|Brownell announces departure of longtime assistant coach|
|2017-04-08 14:37:00.0- -||
Winiecki just finished his seventh season as an assistant coach for the men’s basketball program in 2016-17, his fifth as Clemson’s associate head coach.
Winiecki, who followed Brad Brownell from Wright State to Clemson in 2010, was named associate head coach prior to the beginning of the 2012-13 season. He was is in charge of Clemson’s post players and coordinates the Tigers’ recruiting efforts.
Brownell said he broke the news to Winiecki last week.
“Mike is an outstanding coach. He’s tremendous in working with post players,” Brownell told TigerNet Saturday. “He has a very bright mind. He has very good experience at the level. He’s just a really good coach and he’s a great man. He’s a guy that handles his business in a first-class way. He’s been an unbelievable ambassador for our school and our program since he’s been here. It’s no indictment on him at all or how he performed here. It’s more a matter of a new perspective. Sometimes that happens when you get in these situations where you’re looking for a new perspective or somebody with a little bit of expertise in a little bit of a different area and that’s all it is. We wish him well. He’s a very good basketball coach.”
Clemson fell short of the NCAA Tournament for the sixth straight season in 2016-17 and lost at home to Oakland in the first round of the NIT, finishing with a 17-16 record. Rumors swirled that Brownell might be replaced, but during a meeting with the media two weeks ago, Athletic Director Dan Radakovich said that he met with Brownell and thought there would be changes to Brownell’s staff instead.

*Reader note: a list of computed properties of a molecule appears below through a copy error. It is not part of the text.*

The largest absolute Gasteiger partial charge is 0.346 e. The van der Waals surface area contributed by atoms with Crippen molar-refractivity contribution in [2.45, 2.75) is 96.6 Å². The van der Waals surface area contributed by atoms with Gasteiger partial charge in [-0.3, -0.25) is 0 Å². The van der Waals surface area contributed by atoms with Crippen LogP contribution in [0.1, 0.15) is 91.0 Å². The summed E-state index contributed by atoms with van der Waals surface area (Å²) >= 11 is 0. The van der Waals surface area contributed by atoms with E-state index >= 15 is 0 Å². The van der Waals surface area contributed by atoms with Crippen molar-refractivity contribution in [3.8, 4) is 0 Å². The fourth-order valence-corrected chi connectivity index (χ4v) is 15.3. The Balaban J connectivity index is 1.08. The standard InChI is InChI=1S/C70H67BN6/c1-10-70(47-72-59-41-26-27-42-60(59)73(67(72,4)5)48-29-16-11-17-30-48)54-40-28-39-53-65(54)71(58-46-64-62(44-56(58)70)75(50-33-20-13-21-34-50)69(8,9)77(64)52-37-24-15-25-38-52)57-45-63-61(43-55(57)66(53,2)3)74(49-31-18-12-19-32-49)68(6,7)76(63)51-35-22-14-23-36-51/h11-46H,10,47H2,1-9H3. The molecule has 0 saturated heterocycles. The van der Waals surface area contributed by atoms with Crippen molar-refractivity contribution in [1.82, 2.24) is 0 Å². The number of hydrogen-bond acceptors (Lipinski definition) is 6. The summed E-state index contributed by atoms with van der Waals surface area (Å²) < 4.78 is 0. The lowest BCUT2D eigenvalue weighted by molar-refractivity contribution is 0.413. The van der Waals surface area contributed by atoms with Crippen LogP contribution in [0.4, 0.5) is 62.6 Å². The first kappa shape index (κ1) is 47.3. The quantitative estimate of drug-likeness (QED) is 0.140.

Radakovich intimated that he thinks there will be changes on the basketball staff at some point in the next few weeks, but said he didn’t force those changes.
“At the end of the day, it comes down to how the structure inside the program is working. There's not one ounce of me that doesn't think that Brad's a really good leader of the program,” Radakovich said. “Are there things that you need to look at and that only he can look at? I don't hire and fire people on other folks' staff, that's why you hire a head coach. He's got to be able to take a critical look at his own organization - are there gaps that we need to be able to help fill within the basketball organization? I'm pretty sure it won't stay the same.”
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